Who says Gil Grissom and Catherine Willows get to have all the fun?

Students in the Forensic and Investigative Science Program in the Eberly College of Arts and Sciences at West Virginia University are getting an opportunity to participate in real-life criminal investigations that go far beyond the fictionalized activities of the above-mentioned characters from the popular television show,C.S.I.

The students are taking part in 12-week internships at crime scene units and laboratories across the United States , said Dianna Griffin, who coordinates the internship program for WVU .

It’s a two-way venue, she said. Students get real-world experiencewhile alsopromoting WVU and its landmark forensic science program.

We are very fortunate to have such a good crop of �€~ambassadors’for our program,Griffin said.They are helping establish partnerships within the forensic science community, which is playing an important role in building this new degree program.

Griffin has visited more than 20 sites across the country where internships have been hosted for WVU forensic students in recent months. Each stop, she said, wasmore fascinating than the last.

At the U.S. Bureau of Alcohol, Tobacco and Firearms, students were introduced to federal laws and regulations related to explosives and arson cases.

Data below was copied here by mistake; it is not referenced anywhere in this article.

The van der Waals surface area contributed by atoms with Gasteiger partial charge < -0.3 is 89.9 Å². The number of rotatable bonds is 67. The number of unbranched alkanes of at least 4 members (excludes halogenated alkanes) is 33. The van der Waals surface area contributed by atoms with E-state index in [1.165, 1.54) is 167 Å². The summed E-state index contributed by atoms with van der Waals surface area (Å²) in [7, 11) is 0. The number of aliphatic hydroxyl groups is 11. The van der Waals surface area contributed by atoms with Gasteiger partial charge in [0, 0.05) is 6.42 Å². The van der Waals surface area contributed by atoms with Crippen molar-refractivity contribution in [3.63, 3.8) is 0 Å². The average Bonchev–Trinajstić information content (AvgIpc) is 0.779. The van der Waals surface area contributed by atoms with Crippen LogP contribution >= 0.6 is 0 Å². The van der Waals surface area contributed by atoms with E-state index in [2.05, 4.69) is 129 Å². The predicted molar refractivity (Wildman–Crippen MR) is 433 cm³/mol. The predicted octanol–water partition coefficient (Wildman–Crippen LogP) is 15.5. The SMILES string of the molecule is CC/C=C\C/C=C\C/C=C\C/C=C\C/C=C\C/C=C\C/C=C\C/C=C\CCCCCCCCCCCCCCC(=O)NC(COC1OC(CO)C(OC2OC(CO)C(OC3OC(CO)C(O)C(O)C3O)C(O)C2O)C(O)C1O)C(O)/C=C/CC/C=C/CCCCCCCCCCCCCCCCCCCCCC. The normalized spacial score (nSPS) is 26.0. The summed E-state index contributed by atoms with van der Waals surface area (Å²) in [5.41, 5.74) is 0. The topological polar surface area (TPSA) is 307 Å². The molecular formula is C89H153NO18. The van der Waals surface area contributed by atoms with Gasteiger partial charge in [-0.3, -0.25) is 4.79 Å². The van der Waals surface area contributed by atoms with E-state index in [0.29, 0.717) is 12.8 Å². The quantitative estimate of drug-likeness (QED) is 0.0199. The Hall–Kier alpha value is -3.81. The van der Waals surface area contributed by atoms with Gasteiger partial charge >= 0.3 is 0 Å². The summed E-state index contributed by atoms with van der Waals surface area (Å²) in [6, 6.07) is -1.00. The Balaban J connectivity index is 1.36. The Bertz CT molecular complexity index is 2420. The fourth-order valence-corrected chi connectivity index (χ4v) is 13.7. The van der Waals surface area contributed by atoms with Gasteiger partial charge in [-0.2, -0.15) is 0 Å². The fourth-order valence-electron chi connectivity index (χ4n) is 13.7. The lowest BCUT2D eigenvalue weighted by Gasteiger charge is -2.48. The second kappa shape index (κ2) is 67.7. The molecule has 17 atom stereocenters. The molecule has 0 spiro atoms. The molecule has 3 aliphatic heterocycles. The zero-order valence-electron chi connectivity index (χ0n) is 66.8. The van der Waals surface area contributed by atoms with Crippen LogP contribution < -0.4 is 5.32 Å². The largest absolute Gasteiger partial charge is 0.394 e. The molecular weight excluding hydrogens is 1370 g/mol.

Students placed in Medical Examiners’Offices across West Virginia , Ohio and Pennsylvania took part in the complex laboratory tests that come with the autopsies of crime victims.

At forensic investigation units in Texas , New York , New Jersey and Miami , WVU students assisted with crime scene investigations that were critical to solving cases.

WVU ’s students, said a host of police professionals across the country who worked with them during the internships, did themselves proud.

Courtney Westfall, a forensic student from Point Pleasant, caught the notice of her superiors in the Forensic Unit of the Garland , Texas , Police Department where she was placed, said John Mowry, a forensic investigator there.

Courtney proved to be the most professional of all the interns we have worked since we started our program,Mowry said.She’s a hard worker who is eager to learn the practical aspects of the Forensic Investigator position.

Self-starter Stephen Hokanson impressed his supervisiors in the Cuyahoga County Coroner’s Office in Cleveland , Ohio , where he took on detailed lab work on his own. (more)

Stephen tackled several complex tasks and saw them through from start to finish,Toxicology supervisor Eric Lavins said of the forensic student from Girard , Pa.I am sure that he’ll go far in the forensic science field.

Amanda Tranquillo, a forensic student from Fleetwood , Pa. , had her personal and professional maturity tested in the Violent Crimes Division of the U.S. Navy Criminal Investigative Service, in Washington , D.C.

She passed on both counts, Supervisory Special Agent John Marsh said.

Amanda’s maturity matches her skills,Marsh said of the student who reviewed multiple-death cases.She’s one of the top interns I have had the professional pleasure to work with.

WVU ’s summer internship program further complements the hands-on experience students enrolled in WVU ’s popular forensic and investigative science program already receive through real life scenarios at two on-campus crime scene houses and a new forensic garage.

Internships normally take place at the end of a student’s junior yearoutside of Morgantownfor six credit hours.

For information on the forensic science internship program, call Griffin at 304-293-2453. Her e-mail is Dianna.Griffin@mail.wvu.edu .